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We all know that coolant is the most important factor when cooling your car and that regular antifreeze changes are necessary for maintaining proper car performance. So with winter fast approaching, now is the time to make sure you have a supply of 50/50 pre-mixed coolant to keep things running smoothly. So, which color coolant is best?
The majority of cars on the road these days are cooled by a water-cooled rad, and the majority of coolant in our country is a clearish blue color. However, now that car companies are developing systems to run even more powerful engines, coolants that were previously adequate are now being overtaken by substances that are technically superior.
Which Color Coolant Is Best?
In fact, the color of the coolant indicates the additives present in it. Let’s take a look at some of the most popular coolants on the market today.
Often confused with clear coolant, green is actually a mixture of cool blue and clear. Green is used in maintenance-free systems, where no flushing or draining is required. Green is also a good choice for vehicles that are regularly in dusty environments. It is non-conductive and can help reduce the chances of short-circuiting from dirt and other debris.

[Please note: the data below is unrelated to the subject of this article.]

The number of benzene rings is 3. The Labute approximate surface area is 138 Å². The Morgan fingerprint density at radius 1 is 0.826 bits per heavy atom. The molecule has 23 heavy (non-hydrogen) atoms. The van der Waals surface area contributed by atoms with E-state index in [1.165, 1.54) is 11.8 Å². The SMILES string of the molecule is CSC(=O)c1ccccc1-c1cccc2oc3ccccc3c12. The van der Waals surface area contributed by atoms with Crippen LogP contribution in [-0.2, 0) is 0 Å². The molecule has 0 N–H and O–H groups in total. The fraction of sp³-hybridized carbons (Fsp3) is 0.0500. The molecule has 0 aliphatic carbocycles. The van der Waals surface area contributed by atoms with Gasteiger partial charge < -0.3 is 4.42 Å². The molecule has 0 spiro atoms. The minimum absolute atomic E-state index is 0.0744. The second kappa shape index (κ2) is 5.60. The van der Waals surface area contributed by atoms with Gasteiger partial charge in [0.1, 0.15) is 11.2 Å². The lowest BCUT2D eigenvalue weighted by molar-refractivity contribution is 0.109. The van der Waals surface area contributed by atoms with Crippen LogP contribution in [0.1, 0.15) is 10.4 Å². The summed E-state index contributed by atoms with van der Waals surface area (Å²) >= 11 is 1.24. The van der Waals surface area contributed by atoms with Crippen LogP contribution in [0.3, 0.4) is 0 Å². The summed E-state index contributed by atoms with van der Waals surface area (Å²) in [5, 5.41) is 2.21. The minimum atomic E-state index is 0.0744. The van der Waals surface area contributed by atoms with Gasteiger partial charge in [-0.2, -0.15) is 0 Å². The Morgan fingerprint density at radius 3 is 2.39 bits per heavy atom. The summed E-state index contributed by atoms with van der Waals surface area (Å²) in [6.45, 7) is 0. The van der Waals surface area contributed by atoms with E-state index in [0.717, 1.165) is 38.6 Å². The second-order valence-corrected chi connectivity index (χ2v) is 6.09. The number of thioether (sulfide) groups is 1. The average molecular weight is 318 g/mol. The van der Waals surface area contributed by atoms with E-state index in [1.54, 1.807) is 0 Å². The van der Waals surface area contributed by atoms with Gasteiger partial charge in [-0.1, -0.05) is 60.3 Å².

Also referred to as “turtle shell coolant,” yellow coolant has been around for decades. It is slightly more conductive than clear and provides excellent corrosion protection. However, it must not be confused with the “electricity green” of automotive shops where technicians use a special tool to test whether the coolant is acidic enough to cause corrosion problems. The yellow color of these tools reveals that the coolant is indeed acidic enough to cause corrosion damage.
See More: How Do I Choose Coolant for My Car?
Dust and dirt intermix with the coolant itself, which dulls the green, orange or red color of most coolants. Cranberry is sold as a maintenance-free system that is both nonconductive and acidic enough to protect the engine. It is often marketed to protect Corvettes against rust and corrosion, but can also be used in other vehicles.
Coolant that has been mixed in different proportions or has been diluted with water can develop an unwanted odor.
Clear coolant is the most popular type of antifreeze. It is non-conductive and protects against corrosion, as well as heat degradation. Some colors are slightly more expensive than others, but they all meet the Society of Automotive Engineers standards for automotive antifreeze.
Perfect Choice Green has a green color with no additives. It uses a mix of 50% clear coolant and 50% blue antifreeze to change the color to green.